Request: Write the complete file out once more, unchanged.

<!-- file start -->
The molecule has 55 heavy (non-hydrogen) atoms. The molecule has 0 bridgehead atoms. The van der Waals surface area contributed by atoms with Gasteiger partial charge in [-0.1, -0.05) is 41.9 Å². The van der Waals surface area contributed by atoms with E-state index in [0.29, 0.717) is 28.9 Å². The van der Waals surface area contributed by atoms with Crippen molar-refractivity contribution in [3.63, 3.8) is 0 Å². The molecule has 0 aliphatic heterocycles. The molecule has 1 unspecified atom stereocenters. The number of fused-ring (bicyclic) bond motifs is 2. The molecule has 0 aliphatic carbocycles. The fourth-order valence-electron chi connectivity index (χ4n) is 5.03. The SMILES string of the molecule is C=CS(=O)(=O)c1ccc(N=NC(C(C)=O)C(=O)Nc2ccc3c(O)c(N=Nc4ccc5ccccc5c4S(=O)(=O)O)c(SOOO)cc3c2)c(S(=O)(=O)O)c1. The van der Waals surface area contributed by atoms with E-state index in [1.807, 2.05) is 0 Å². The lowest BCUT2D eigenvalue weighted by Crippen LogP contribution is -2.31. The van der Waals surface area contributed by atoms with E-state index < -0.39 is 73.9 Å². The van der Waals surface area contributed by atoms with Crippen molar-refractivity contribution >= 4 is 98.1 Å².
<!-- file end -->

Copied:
The molecule has 55 heavy (non-hydrogen) atoms. The molecule has 0 bridgehead atoms. The van der Waals surface area contributed by atoms with Gasteiger partial charge in [-0.1, -0.05) is 41.9 Å². The van der Waals surface area contributed by atoms with E-state index in [0.29, 0.717) is 28.9 Å². The van der Waals surface area contributed by atoms with Crippen molar-refractivity contribution in [3.63, 3.8) is 0 Å². The molecule has 0 aliphatic heterocycles. The molecule has 1 unspecified atom stereocenters. The number of fused-ring (bicyclic) bond motifs is 2. The molecule has 0 aliphatic carbocycles. The fourth-order valence-electron chi connectivity index (χ4n) is 5.03. The SMILES string of the molecule is C=CS(=O)(=O)c1ccc(N=NC(C(C)=O)C(=O)Nc2ccc3c(O)c(N=Nc4ccc5ccccc5c4S(=O)(=O)O)c(SOOO)cc3c2)c(S(=O)(=O)O)c1. The van der Waals surface area contributed by atoms with E-state index in [1.807, 2.05) is 0 Å². The lowest BCUT2D eigenvalue weighted by Crippen LogP contribution is -2.31. The van der Waals surface area contributed by atoms with E-state index < -0.39 is 73.9 Å². The van der Waals surface area contributed by atoms with Crippen molar-refractivity contribution >= 4 is 98.1 Å².